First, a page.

I’d especially love more Christians to be speaking out in favour of 3, recognising 2, and being wary of falling foul of point 4. Which is the approach I’m trying to advocate when it comes to both gay marriage and school chaplaincy, and indeed, politics in general.

I’m not saying “don’t say anything” – I don’t know where the notion that I was suggesting this in the chaplaincy post comes from. I’m not about acquiescence – I’d actually rather hear Christians speaking out against government handouts (which was the position I was trying to articulate) rather than just speaking out in favour of them. The truth, so far as I can figure it out, in the chaplaincy debate – is that we don’t really want the government’s money if it means compromising our position in the schools (where we enjoy the ability to teach children about Christianity). We also don’t want chaplains and religious education lumped together so they can be thrown out together. But even if both are, all is not lost. I haven’t really heard many people saying that in this debate – certainly not on Facebook.

Is it possible that our most positive witness is if we argue that God has given us all an amount of liberty (see point 5), but that we hope people use that liberty to live lives pleasing to him, through submitting to the lordship of Jesus? But if they don’t, we don’t want to force them. We don’t want to spoil the time they have on this earth. And we want the right to disagree with them, respectfully, in honouring our own beliefs and traditions.

Is there a danger of losing more than we’re bargaining for because of the way we’re so dogmatically trying to shoehorn everybody into Christian behaviour by organising lobby groups and political parties and not engaging with the world? Family First is never going to be a legitimate political force in Australia. They’re simply a mouthpiece for people who may not admit it but would like to legislate Christian values, or the Danny Naliah types.

The more we appear to be on the fringes, the more we appear to be relying on some sort of special pleading for our own personal point of view in an increasingly diverse nation, and the more we appear to be condemning other people’s exercising of liberties based on our “imaginary friend” and our “2000 year old book”, the less appealing Jesus is… why not let God, through the Holy Spirit, and the Bible, convict people of their sin, and then judge them accordingly – rather than trying to play judge, jury, and executioner ourselves (or at least legislature, judiciary, and executive…).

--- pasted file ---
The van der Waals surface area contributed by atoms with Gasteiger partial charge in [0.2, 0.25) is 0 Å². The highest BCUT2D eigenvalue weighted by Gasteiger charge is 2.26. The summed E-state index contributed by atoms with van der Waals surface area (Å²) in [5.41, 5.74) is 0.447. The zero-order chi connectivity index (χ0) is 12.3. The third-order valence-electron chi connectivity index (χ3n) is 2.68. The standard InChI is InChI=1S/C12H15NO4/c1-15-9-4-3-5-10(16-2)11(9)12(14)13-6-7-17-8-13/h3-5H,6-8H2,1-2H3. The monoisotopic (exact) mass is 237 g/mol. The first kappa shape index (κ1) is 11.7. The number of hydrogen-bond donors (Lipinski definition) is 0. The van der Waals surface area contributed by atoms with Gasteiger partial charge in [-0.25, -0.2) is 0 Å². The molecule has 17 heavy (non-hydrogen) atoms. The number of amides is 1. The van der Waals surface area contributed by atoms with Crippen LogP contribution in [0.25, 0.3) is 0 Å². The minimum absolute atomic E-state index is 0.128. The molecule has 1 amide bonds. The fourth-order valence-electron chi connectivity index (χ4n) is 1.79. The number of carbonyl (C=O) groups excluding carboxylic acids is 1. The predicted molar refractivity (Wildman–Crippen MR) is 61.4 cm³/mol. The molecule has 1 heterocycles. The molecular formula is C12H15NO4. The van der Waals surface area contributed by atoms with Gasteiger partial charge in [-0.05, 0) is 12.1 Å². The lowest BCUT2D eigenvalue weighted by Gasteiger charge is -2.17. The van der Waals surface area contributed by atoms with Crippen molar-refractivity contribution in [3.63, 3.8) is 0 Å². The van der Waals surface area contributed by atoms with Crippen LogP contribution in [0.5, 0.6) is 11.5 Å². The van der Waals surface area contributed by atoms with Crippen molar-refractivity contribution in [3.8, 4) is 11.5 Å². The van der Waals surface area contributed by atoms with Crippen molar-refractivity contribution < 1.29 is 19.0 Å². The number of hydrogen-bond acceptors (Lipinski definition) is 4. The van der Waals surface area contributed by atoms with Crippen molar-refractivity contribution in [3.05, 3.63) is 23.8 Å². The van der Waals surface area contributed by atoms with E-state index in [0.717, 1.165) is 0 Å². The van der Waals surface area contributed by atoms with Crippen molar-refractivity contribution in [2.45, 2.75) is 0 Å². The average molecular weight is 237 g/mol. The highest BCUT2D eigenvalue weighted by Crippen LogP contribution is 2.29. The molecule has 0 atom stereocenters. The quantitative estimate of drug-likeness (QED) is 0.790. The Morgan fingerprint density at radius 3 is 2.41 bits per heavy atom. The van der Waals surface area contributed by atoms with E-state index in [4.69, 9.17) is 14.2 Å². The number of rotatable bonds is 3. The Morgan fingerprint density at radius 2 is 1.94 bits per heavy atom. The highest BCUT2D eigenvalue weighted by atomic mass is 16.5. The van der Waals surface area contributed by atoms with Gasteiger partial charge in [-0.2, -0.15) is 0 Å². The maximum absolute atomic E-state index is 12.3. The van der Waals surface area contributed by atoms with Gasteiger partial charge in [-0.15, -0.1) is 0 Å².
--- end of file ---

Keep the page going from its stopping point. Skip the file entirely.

I’m going to spend the next few days reading through Andrew Cameron’s material (alongside K-Rudd and John Anderson’s material) from the 2005 New College Lectures on Church & State.

*Where, if you care to, you can read how I engage with a couple of atheist Facebook commenters from the platform I’ve outlined above…

3 thoughts on “Should Christians speak out in the political process?”

  1. Hey, Nathan. Good post (again).

    I have held pretty similar views, and I think I still do, but I’ve been challenged a bit lately by my observations and interactions with Christians in public service and non-Christians in parliament down here in SA. The clash of values is way bigger than I thought it was, and the views of non-Christians in positions of public influence is markedly different to the views of non-Christians that I interact with in the neighbourhood.

    So that I don’t ramble on forever, I’ll just air the questions that I struggle with:

    1. What is the basis of authority upon which Social Development is taking place?

    2. How can we be ambassadors & witnesses of Christ without making reference to what is good & right & true according to what God has said?

    3. How can people in positions of influence be convicted by the Holy Spirit if they have no exposure to the means of grace, or if they mistake Christians seeking what is best for society for stuffy conservatism? It seems a little unfair as a Christian not to put your cards on the table when you are contributing to a debate.

    4. I have very little time for Family First, but if a faithful, evangelical person is preselected by Family First, would I withold my vote because I disagree with the Party which they are a part of? The double standard that I see in myself is that I would not hesitate to vote for someone that I knew as a solid, gospel centred person who was preselected for the Greens.